You Can Imagine, Too: The Work of Sneha Shrestha

Text by Katy Kelleher

Before Sneha Shrestha (also known as IMAGINE) moved to Boston, she had never seen American graffiti. “My mentor, Rob Gibbs, was one of the pioneers of graffiti in Boston,” she explains. For months, Shrestha would go with Gibbs to watch him paint, bringing along her camera to document the process. “I became mesmerized by the art form,” she remembers. “The idea that there was an art form based on letters blew my mind.”

It took a few years for Shrestha to develop her signature style, but now the Harvard graduate (she holds a master’s in education) is a sought-after graffiti artist who creates intricate, vibrant paintings out of Nepalese phrases. Her mural walls can be seen in public spaces throughout Boston, from Allston to Back Bay. “When I started writing in Nepali, I felt like my voice could really shine,” she says. “I realized I could show who I am as a person, where I am from and a bit about my culture.” Her pieces rely on repetition of a positive phrase—“You can imagine, too” is her most common message—to create vivid, lace-like patterns.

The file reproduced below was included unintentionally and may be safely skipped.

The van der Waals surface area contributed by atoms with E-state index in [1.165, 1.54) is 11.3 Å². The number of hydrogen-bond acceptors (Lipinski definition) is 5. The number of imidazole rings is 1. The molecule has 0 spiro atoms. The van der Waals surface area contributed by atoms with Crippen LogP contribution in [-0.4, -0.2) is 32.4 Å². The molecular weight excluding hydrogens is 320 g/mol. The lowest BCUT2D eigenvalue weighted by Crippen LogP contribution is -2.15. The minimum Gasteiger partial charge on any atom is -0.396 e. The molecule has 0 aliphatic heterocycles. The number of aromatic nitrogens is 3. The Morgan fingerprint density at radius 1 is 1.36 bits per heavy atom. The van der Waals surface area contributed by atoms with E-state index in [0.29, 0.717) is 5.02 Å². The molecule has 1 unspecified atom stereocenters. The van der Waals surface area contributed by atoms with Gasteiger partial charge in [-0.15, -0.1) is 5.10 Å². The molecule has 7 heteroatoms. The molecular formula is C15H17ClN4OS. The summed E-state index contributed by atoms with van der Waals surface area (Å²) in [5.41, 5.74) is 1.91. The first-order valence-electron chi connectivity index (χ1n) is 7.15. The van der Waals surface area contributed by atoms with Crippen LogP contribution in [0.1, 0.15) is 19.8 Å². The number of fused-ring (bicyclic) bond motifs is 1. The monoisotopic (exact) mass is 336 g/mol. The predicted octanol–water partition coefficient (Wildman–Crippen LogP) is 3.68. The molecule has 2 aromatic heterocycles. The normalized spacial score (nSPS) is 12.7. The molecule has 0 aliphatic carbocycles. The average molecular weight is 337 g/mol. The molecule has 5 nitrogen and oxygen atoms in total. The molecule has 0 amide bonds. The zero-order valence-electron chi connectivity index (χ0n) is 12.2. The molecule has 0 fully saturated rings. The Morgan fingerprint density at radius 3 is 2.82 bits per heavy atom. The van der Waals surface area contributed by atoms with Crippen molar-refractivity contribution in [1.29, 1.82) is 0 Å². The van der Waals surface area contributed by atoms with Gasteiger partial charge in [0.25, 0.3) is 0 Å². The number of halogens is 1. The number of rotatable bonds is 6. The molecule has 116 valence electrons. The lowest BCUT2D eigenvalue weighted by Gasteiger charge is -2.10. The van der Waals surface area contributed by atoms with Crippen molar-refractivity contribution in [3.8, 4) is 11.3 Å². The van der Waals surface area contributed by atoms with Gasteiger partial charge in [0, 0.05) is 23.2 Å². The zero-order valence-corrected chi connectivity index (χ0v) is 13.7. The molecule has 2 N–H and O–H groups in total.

The words are semi-abstracted. “I don’t know if someone who reads Nepali could read everything I write,” she says. However, that’s not really the point. The purpose of her work is to give hope and a feeling of optimism, she explains, which is why she creates her best paintings when she’s in a compassionate and thoughtful mindset. Sometimes, she meditates before she begins to paint, which helps clear her mind and infuse a sense of gratitude into the art-making process.

“I see my work as helping to build culture competency,” she says. “There is so much diversity and culture here. Boston is a city that is creative, young and innovative, but it doesn’t always look like a cool city. My wish is to make that energy visible.”

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